The Charity Commission has revealed a five-year old ongoing class inquiry into eight linked Jewish charities following the sentencing of a Charedi fraudster in London last week.
Edward Cohen, from Stamford Hill, was an administrator of Chabad UK [unrelated to Chabad-Lubavitch UK] and sold counterfeit erectile dysfunction and slimming pills worth more than £10.3 million through several bank accounts linked to the charity.
He was jailed for nine years and nine months at Southwark Crown Court for money laundering, theft of funds given for charitable purposes, and supplying false information to the Commission. In April, he was also found guilty of benefit fraud totalling £233,000.
Following the outcome of the court case, the charity watchdog said it could now reveal its class inquiry into Chabad UK, Havenpoint Worldwide, Mamosh Worldwide, Or Simcha, Ozer Dalim, Pikuach Nefesh, Worldwide Hatzala and Havenpoint.
The Metropolitan Police said the charities are based in Stamford Hill, linked to Chabad UK and had bank accounts controlled by Cohen. Investigators say he was routing payments for the unlicensed pills through them.
“Between March 2012 and September 2014, nine companies of the Chabad UK group, seven of which were registered charities, processed over £10.3 million, a very small proportion of which were legitimate charitable donations,” the Met said.
“During the same period, £8.6 million was transferred to Foreign Exchange accounts, and £1.6 million was transferred to a number of Money Service Bureaus. Thousands of pounds were also transferred to the defendants’ personal accounts.”
The class inquiry, which is close to completion, is examining whether the charities were used as a conduit to launder the proceeds of crime, whether they used charitable funds for criminal purpose, and whether the other trustees personally benefited.
On the outcome of Cohen’s trial, the Commission’s head of investigations Amy Spiller said: “This case has involved a dishonest abuse of charity and we welcome the sentence.”
She added: “Charities exist to do good and strengthen society, so abuse of position of this kind has no place in charity. It is right that the individual has been held to account for his actions through the conviction.”
Thank you for helping to make Jewish News the leading source of news and opinion for the UK Jewish community. Today we're asking for your invaluable help to continue putting our community first in everything we do.
Unlike other Jewish media, we do not charge for content. That won’t change. Because we are free, we rely on advertising to cover our costs. This vital lifeline, which has dropped in recent years, has fallen further due to coronavirus.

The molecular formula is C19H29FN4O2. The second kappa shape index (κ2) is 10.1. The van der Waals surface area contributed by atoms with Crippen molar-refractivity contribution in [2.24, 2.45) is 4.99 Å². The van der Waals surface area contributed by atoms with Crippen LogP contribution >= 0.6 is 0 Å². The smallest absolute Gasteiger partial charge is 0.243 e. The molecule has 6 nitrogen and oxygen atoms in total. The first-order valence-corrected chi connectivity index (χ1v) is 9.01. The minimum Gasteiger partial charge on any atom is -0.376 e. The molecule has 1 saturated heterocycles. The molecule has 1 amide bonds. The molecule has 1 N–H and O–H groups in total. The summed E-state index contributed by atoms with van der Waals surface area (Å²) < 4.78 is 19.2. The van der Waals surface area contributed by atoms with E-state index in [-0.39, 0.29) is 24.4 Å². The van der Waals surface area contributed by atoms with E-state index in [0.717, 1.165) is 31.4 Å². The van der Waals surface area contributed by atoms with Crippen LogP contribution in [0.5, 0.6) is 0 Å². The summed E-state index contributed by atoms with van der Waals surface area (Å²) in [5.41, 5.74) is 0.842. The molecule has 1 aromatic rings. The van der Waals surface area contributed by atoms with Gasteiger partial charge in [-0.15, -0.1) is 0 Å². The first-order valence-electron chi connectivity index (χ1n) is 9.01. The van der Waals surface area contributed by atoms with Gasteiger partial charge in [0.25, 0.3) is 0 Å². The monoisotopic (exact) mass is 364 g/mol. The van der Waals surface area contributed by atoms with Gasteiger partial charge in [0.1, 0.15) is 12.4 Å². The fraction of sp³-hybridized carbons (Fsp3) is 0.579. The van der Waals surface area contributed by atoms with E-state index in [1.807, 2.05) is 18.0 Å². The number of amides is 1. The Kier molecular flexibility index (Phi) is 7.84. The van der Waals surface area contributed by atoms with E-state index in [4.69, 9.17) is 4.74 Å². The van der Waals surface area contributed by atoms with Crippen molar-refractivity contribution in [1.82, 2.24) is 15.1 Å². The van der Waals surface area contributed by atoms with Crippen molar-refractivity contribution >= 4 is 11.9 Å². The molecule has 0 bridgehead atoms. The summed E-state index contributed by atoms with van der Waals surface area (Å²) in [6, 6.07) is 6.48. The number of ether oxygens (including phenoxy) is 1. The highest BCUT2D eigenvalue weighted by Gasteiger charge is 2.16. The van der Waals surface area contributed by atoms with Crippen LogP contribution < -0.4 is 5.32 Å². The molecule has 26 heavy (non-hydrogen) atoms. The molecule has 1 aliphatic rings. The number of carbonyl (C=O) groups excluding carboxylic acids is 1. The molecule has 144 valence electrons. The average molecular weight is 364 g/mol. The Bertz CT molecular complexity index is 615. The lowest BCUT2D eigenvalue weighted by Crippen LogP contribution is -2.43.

For as little as £5 a month you can help sustain the vital work we do in celebrating and standing up for Jewish life in Britain.
Jewish News holds our community together and keeps us connected. Like a synagogue, it’s where people turn to feel part of something bigger. It also proudly shows the rest of Britain the vibrancy and rich culture of modern Jewish life.
You can make a quick and easy one-off or monthly contribution of £5, £10, £20 or any other sum you’re comfortable with.
100% of your donation will help us continue celebrating our community, in all its dynamic diversity...
Being a community platform means so much more than producing a newspaper and website. One of our proudest roles is media partnering with our invaluable charities to amplify the outstanding work they do to help us all.
There’s no shortage of oys in the world but Jewish News takes every opportunity to celebrate the joys too, through projects like Night of Heroes, 40 Under 40 and other compelling countdowns that make the community kvell with pride.
In the first collaboration between media outlets from different faiths, Jewish News worked with British Muslim TV and Church Times to produce a list of young activists leading the way on interfaith understanding.
Royal Mail issued a stamp honouring Holocaust hero Sir Nicholas Winton after a Jewish News campaign attracted more than 100,000 backers. Jewish News also produces special editions of the paper highlighting pressing issues including mental health and Holocaust remembrance.
In an age when news is readily accessible, Jewish News provides high-quality content free online and offline, removing any financial barriers to connecting people.
Voice of our community to wider society
The Jewish News team regularly appears on TV, radio and on the pages of the national press to comment on stories about the Jewish community. Easy access to the paper on the streets of London also means Jewish News provides an invaluable window into the community for the country at large.
We hope you agree all this is worth preserving.